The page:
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Altitude Sickness

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Altitude sickness is a condition that can occur when you ascent to high altitudes too quickly. It is also known as acute altitude sickness or altitude illness. Symptoms usually start to kick in within 6 to 12 hours after arriving at an altitude above 8,000 feet. They peak at 24 to 48 hours, and then they generally go away. The severity of symptoms depends on the rate of ascent and the altitude reached.

 

The reason people get altitude sickness is because there is less oxygen in the air at high altitudes. This condition is also called hypoxia. When people have altitude sickness, their bodies are not able to get enough oxygen from the air they're breathing. The lack of oxygen causes fluid to leak from the capillaries into the brain and lungs. This can lead to cerebral edema (HACE-High Altitude Cerebral Edema) or pulmonary edema (HAPE-High Altitude Pulmonary Edema). Both conditions are potentially fatal if not treated promptly.

 

The most common symptom of altitude sickness is headache. Other symptoms include nausea, vomiting, fatigue, lightheadedness, and difficulty sleeping. If you have any of these symptoms, immediate decent in altitude is imperative.

 

Treatment for mild to moderate altitude sickness involves taking medications to help with headaches and nausea. More severe symptoms as HAPE or HACE may require emergency life-saving dexamethasone injection. Immediate supplemental oxygen and decent from altitude is critical at all phases.

Tips to Avoid Altitude Illness

  • Ascend gradually. Avoid traveling from a low elevation to an elevation higher than 9,000 feet (2,750 m) above sea level in one day. If possible, spend a few days at 8,000–9,000 feet before traveling to a higher elevation. This gives your body time to adjust to the lower oxygen levels.

  • Once you are above an elevation of 9,000 feet, increase where you will sleep by no more than 1,600 feet per day. For every 3,300 feet you ascend, try to spend an extra day at that elevation without ascending further.

  • Do not drink alcohol or do heavy exercise for at least the first 48 hours after you arrive at an elevation above 8,000 feet.

  • Traveling to elevations greater than 9,000 ft for 2 nights or more, within 30 days before your trip, can help avoid altitude illness on a longer trip at a high elevation.

  • Consider taking day trips to a higher elevation and then returning to a lower elevation to sleep.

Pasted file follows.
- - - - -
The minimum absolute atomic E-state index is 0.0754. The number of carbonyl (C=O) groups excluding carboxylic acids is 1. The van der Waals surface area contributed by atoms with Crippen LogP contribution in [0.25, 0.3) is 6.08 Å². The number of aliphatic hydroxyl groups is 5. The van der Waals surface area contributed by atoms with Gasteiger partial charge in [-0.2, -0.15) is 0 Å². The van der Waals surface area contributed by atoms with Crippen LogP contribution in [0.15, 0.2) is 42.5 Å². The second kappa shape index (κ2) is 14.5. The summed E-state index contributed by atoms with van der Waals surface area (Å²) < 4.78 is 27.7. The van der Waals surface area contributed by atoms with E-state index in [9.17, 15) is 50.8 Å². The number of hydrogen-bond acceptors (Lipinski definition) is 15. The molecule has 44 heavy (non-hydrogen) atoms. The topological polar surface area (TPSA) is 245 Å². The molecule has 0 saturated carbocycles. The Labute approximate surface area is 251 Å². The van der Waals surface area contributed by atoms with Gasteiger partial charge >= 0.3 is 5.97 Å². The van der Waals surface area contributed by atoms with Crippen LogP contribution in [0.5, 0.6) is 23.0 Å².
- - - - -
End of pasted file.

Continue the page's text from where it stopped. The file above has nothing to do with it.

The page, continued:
• Medicines are available to prevent acute mountain sickness and shorten the time it takes to get used to high elevations. Talk to your doctor about which is best for you given your medical history and trip plans.

If your itinerary does not allow for gradual travel to a higher elevation, talk to your doctor about medicine you can use to prevent or treat altitude illness. Many high-elevation destinations are remote and access to medical care may be difficult. Learn the symptoms of altitude illness so that you can take steps to prevent it.

Altitude Illness

Acute mountain sickness (AMS) is the mildest form of altitude illness. Symptoms include:

  • Headache

  • Tiredness

  • Lack of appetite

  • Nausea

  • Vomiting

  • Children who cannot yet talk may just seem fussy

Mild cases can be treated by easing symptoms, for example using pain relievers for a headache. Symptoms should go away on their own within a couple days.

People with altitude illness should not travel to higher elevations until they no longer have symptoms. A person whose symptoms get worse while resting should travel to a lower elevation to avoid becoming seriously ill or dying.

High-altitude cerebral edema (HACE) is a more serious form of AMS. Symptoms include:

  • Extreme fatigue

  • Drowsiness

  • Confusion

  • Loss of coordination

High-altitude cerebral edema is rare, but it can cause death. If it develops, the person must immediately move, or be moved, to a lower elevation.

A third type of altitude illness, is called high-altitude pulmonary edema (HAPE). It can quickly become life-threatening. Symptoms of high-altitude pulmonary edema include:

  • Shortness of breath

  • Weakness

  • Cough

A person with these symptoms must immediately move, or be moved, to a lower elevation and will likely need treatment with oxygen.

Preexisting Medical Conditions

People with pre-existing medical conditions should talk with a doctor before traveling to high elevation.

  • People with heart or lung disease should talk to a doctor who is familiar with high-altitude medicine before their trip.

  • People with diabetes need to be aware that their illness may be difficult to manage at high elevation.

  • Pregnant women can make brief trips to high elevations but they should talk with their doctor because they may be advised not to sleep at elevations above 10,000 feet.

  • People with some illnesses (e.g., sickle cell anemia, severe pulmonary hypertension) should not travel to high elevations under any circumstances.

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